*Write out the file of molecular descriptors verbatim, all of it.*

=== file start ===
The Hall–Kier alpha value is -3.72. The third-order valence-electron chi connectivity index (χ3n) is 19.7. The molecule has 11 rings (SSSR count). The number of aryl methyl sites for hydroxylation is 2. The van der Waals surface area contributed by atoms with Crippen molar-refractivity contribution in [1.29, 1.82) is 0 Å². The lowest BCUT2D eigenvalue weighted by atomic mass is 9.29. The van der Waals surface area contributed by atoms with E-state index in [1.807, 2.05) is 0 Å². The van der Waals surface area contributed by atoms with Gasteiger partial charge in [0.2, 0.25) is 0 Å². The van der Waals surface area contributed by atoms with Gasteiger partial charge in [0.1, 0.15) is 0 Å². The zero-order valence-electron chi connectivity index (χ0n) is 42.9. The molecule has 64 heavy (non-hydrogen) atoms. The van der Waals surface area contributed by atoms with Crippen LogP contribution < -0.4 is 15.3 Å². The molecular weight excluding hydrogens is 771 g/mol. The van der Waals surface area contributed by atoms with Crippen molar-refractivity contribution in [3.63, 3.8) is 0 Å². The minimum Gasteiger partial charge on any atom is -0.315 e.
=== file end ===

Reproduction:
The Hall–Kier alpha value is -3.72. The third-order valence-electron chi connectivity index (χ3n) is 19.7. The molecule has 11 rings (SSSR count). The number of aryl methyl sites for hydroxylation is 2. The van der Waals surface area contributed by atoms with Crippen molar-refractivity contribution in [1.29, 1.82) is 0 Å². The lowest BCUT2D eigenvalue weighted by atomic mass is 9.29. The van der Waals surface area contributed by atoms with E-state index in [1.807, 2.05) is 0 Å². The van der Waals surface area contributed by atoms with Gasteiger partial charge in [0.2, 0.25) is 0 Å². The van der Waals surface area contributed by atoms with Gasteiger partial charge in [0.1, 0.15) is 0 Å². The zero-order valence-electron chi connectivity index (χ0n) is 42.9. The molecule has 64 heavy (non-hydrogen) atoms. The van der Waals surface area contributed by atoms with Crippen LogP contribution < -0.4 is 15.3 Å². The molecular weight excluding hydrogens is 771 g/mol. The van der Waals surface area contributed by atoms with Crippen molar-refractivity contribution in [3.63, 3.8) is 0 Å². The minimum Gasteiger partial charge on any atom is -0.315 e.